Severe acute respiratory syndrome coronavirus 2 (SARS-CoV-2), a novel coronavirus, is responsible for the outbreak of coronavirus disease 19 (COVID-19) and was first identified in Wuhan, China in December 2019. It is evident that the COVID-19 pandemic has become a challenging world issue. Although most COVID-19 patients primarily develop respiratory symptoms, an increasing number of neurological symptoms and manifestations associated with COVID-19 have been observed. In this narrative review, we elaborate on proposed neurotropic mechanisms and various neurological symptoms, manifestations, and complications of COVID-19 reported in the present literature. For this purpose, a review of all current published literature (studies, case reports, case series, reviews, editorials, and other articles) was conducted and neurological sequelae of COVID-19 were summarized. Essential and common neurological symptoms including gustatory and olfactory dysfunctions, myalgia, headache, altered mental status, confusion, delirium, and dizziness are presented separately in sections. Moreover, neurological manifestations and complications that are of great concern such as stroke, cerebral (sinus) venous thrombosis, seizures, meningoencephalitis, Guillain-Barré syndrome, Miller Fisher syndrome, acute myelitis, and posterior reversible encephalopathy syndrome (PRES) are also addressed systematically. Future studies that examine the impact of neurological symptoms and manifestations on the course of the disease are needed to further clarify and assess the link between neurological complications and the clinical outcome of patients with COVID-19. To limit long-term consequences, it is crucial that healthcare professionals can early detect possible neurological symptoms and are well versed in the increasingly common neurological manifestations and complications of COVID-19.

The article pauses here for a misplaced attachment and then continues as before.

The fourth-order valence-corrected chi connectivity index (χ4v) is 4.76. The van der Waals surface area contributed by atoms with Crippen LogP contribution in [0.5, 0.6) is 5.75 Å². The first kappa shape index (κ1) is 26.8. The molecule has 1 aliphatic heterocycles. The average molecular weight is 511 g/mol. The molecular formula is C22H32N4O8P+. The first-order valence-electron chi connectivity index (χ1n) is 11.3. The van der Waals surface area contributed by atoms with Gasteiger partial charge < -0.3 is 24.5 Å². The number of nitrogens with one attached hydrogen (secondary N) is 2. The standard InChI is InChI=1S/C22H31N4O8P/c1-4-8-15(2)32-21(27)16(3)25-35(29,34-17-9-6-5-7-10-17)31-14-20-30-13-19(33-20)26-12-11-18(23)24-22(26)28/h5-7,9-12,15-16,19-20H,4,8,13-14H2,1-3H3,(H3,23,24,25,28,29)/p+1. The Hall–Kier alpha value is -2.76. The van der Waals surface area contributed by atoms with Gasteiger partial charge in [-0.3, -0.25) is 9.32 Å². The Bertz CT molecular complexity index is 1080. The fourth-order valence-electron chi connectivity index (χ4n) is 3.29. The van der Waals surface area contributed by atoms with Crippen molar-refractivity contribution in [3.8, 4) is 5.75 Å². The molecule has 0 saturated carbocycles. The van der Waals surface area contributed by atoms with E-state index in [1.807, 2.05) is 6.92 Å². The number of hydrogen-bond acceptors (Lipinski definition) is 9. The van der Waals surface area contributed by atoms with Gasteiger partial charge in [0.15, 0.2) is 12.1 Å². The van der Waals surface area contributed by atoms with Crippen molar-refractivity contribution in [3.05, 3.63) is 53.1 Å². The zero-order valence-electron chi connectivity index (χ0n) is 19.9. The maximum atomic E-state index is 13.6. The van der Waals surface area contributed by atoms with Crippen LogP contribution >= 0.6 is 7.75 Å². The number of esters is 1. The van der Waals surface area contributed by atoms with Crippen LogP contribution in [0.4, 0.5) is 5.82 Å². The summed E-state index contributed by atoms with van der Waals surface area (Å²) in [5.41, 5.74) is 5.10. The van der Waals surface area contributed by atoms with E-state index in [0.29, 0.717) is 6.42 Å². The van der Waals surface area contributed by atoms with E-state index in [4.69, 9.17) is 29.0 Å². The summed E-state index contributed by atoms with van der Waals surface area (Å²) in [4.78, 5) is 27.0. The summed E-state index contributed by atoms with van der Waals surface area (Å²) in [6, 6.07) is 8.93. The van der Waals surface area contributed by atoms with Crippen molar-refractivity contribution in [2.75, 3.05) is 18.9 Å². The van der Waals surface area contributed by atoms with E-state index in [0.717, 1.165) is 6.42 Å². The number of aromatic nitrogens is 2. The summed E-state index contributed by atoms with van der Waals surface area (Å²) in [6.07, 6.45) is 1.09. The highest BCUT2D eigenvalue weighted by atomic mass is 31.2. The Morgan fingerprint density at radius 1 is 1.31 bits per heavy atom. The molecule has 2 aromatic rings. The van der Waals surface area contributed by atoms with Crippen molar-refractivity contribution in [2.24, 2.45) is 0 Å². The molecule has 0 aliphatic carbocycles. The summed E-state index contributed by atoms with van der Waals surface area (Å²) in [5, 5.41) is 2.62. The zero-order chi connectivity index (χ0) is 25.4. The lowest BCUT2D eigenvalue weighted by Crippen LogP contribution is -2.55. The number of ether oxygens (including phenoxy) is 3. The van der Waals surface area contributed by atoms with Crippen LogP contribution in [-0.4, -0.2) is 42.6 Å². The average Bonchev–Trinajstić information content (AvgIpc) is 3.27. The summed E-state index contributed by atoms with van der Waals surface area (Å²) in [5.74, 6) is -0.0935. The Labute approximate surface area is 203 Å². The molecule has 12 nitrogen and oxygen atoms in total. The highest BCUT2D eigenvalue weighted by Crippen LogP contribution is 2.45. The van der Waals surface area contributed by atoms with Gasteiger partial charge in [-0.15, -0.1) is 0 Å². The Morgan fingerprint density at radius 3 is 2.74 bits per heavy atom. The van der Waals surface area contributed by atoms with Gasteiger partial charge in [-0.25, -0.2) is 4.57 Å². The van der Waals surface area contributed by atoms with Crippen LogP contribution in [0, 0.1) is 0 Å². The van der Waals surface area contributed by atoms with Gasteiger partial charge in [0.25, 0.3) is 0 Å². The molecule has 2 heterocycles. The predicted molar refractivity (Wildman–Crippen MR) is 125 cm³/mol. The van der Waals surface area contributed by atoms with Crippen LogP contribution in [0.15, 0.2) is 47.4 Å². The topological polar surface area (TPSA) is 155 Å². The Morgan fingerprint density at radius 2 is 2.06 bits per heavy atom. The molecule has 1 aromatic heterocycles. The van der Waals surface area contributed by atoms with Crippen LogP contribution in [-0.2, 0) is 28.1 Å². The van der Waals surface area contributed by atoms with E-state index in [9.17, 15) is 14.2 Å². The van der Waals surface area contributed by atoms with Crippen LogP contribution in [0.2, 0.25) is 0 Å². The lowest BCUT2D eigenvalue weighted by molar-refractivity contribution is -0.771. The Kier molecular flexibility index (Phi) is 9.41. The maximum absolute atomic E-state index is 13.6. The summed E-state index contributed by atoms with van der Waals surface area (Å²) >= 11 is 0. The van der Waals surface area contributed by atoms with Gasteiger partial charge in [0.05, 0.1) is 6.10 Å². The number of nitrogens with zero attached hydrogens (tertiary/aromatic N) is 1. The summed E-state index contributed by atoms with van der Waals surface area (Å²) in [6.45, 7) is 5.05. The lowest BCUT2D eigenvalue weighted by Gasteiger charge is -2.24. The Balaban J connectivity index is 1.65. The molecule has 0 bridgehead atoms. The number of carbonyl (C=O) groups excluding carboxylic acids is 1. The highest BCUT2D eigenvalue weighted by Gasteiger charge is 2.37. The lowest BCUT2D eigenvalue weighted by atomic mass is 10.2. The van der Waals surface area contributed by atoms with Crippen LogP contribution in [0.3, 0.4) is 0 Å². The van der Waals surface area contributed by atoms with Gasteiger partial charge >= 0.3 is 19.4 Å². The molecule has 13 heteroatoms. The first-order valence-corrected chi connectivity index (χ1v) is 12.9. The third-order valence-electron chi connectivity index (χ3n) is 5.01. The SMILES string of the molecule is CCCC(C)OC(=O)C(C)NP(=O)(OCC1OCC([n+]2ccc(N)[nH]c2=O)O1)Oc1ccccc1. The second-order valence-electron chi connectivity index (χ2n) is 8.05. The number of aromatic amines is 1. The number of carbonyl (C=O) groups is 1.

Keywords: COVID-19; Central nervous system; Neurological complications; Neurological manifestations; Neurological symptoms; SARS-CoV-2.
© 2021. The Author(s).